APPEARING AND DISAPPEARING
Two films concerned with memory and prediction, two masterpieces of meditative juggling. Each of these films need to be finalized in the viewers head and as such demand our attention as we slowly build meanings from the silver emulsion. Part of Screen Festival Oslo.
Gradual Speed Els Van Riel, (BE, 2013, 50 mins, 16mm.)
A film that at first seems to have itself as its subject: film as matter, form, light, movement and time. The viewer’s brain and eyes race ahead while watching this film, busily constructing and reorganizing the fizzing film surface into imagined conclusions before the actual subject asserts itself. A series of animal and mineral portraits insistently assemble, developing in a slow slow reveal.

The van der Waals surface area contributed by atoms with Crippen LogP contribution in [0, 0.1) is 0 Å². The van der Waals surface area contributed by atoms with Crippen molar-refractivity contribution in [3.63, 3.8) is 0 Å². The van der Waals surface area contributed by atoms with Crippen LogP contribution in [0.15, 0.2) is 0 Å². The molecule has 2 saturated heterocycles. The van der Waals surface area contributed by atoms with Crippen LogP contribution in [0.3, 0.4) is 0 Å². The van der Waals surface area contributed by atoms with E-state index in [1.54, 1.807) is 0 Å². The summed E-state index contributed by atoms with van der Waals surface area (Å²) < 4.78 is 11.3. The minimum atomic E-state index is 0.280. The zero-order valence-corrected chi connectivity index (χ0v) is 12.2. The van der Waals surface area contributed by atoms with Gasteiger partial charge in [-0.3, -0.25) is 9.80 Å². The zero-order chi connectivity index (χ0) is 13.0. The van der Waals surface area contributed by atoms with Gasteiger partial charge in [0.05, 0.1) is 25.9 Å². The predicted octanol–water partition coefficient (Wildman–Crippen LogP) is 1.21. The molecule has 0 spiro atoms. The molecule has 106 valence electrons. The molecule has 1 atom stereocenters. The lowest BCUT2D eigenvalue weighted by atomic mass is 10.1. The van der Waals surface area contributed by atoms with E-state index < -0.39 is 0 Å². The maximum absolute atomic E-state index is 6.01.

Dedicated to Vladimir Shevchenko, who recorded the nuclear disaster at Chernobyl (and eventually died as a result) the relationship between radiation, photography and light casts its long shadow across this musing film sculpture. The film proceeds like an afterthought that reminds us that it is primarily a medium that carries within it the light traces of other bodies, always in balance between appearing and disappearing.
Nostalgia Hollis Frampton (USA, 1971, 36 minutes,16mm)
HOLLIS FRAMPTON, is recognised as one of the leading figures of the New American Cinema. In this film, Frampton burns photographs he has taken and selected from his past. A calm voice tells a story about an image, but the story is about the following image, not the one shown. Narration begins and ends during the photograph’s combustion; smoke and ashes get in our eyes while we are trying to make sense of the image and the narration – trying to remember the story that fits the image and the image that fits the story. The spectator is caught up in the process of memory and prediction that are the subject of the film.